Post-Songkran, Part VII

After Part VI

April 28-30, 2004

Wednesday, April 28, 2004 (pre-journal)

From CNN 'Alerts':

60 killed in attack on Thai police

BANGKOK, Thailand -- As many as 60 suspected Muslim separatists have been killed by Thai police following a series of raids on security outposts in the nation's south.

Two police were also killed in the co-ordinated dawn attacks in which groups of youths dressed in black set upon the stations with guns, swords and machetes.

More than 130 people have died since unrest began in early January in Thailand's restive Muslim-dominated southern provinces, but Wednesday's violence is the worst single incident to date.

Bandits attacked five police booths in Yala province, while in nearby Pattani province,

Thai police examine the site of an explosion in Pattani province earlier this year.
rebels attacked at least three security outposts killing one security officer.

The largely Muslim province of Yala is 1,300 kilometers (780 miles) south of the capital, Bangkok.

"They attacked five of our police booths in Yala province this morning and we killed 22 of them," Colonel Prinya Kwanyuen, head of Yala province police, told Reuters by telephone.

Local television showed pictures of police and troops taking up positions in rural areas, as well as scenes of wounded border troops being unloaded from trucks onto stretchers.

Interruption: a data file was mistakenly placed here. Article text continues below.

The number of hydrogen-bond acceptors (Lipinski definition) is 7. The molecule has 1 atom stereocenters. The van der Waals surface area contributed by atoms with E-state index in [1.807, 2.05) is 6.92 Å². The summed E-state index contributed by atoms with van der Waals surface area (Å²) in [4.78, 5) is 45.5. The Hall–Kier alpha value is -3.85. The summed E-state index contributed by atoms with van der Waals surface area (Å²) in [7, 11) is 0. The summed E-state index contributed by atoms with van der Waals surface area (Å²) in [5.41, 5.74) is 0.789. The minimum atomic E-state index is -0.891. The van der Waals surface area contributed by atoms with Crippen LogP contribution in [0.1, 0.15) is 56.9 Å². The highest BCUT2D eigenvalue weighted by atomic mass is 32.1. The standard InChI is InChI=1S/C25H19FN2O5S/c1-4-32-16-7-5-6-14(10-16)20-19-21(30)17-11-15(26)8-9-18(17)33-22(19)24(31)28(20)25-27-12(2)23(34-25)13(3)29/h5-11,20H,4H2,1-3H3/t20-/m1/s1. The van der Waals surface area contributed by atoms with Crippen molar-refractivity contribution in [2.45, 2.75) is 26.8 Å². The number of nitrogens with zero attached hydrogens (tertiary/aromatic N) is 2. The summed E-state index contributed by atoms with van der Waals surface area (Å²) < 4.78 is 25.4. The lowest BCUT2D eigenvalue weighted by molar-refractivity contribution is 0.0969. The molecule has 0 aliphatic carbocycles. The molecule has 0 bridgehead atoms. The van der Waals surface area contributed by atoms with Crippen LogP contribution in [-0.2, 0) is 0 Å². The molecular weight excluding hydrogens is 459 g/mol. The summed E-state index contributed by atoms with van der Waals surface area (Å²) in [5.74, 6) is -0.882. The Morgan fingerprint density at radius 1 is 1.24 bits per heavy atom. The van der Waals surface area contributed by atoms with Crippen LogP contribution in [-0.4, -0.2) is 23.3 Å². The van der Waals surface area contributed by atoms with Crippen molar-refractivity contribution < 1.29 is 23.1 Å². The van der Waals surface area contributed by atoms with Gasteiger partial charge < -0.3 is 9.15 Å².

At least one dead soldier was shown lying in the wreckage of a destroyed building. It is not known yet whether the attackers are Muslim separatists.

Bangkok has so far blamed the trouble on local gangsters exploiting disaffected local Malay-speaking Muslim youths who feel few emotional ties to the predominantly Buddhist country.

Last week 50 government buildings were torched in a single night and fears are growing that Thai citizens may soon become increasingly drawn into the violence.

The government is also facing criticism for its handling of the violence amid fears that outside terrorist forces could be stirring the trouble.


Wednesday, April 28, 2004

A rainy morning in Bangkok ... but, a nice breakfast.


Sad PS ... the news from the south reeks bleak:

Malaysia beefs border security

KUALA LUMPUR, Malaysia (AP) -- Malaysia has beefed up security along its northern border Wednesday after violence erupted in neighboring Thailand,

Thai soldiers training in the south of the country.
where clashes between suspected Islamic militants and Thai forces have killed scores of people.

Deputy Defense Minister Zainal Abidin Zin told The Associated Press security at entry points had been tightened, but that the border remained open.

"We have received reports that a major operation is underway on the Thai side of the border," Zainal said.

"But we do not know the number of casualties.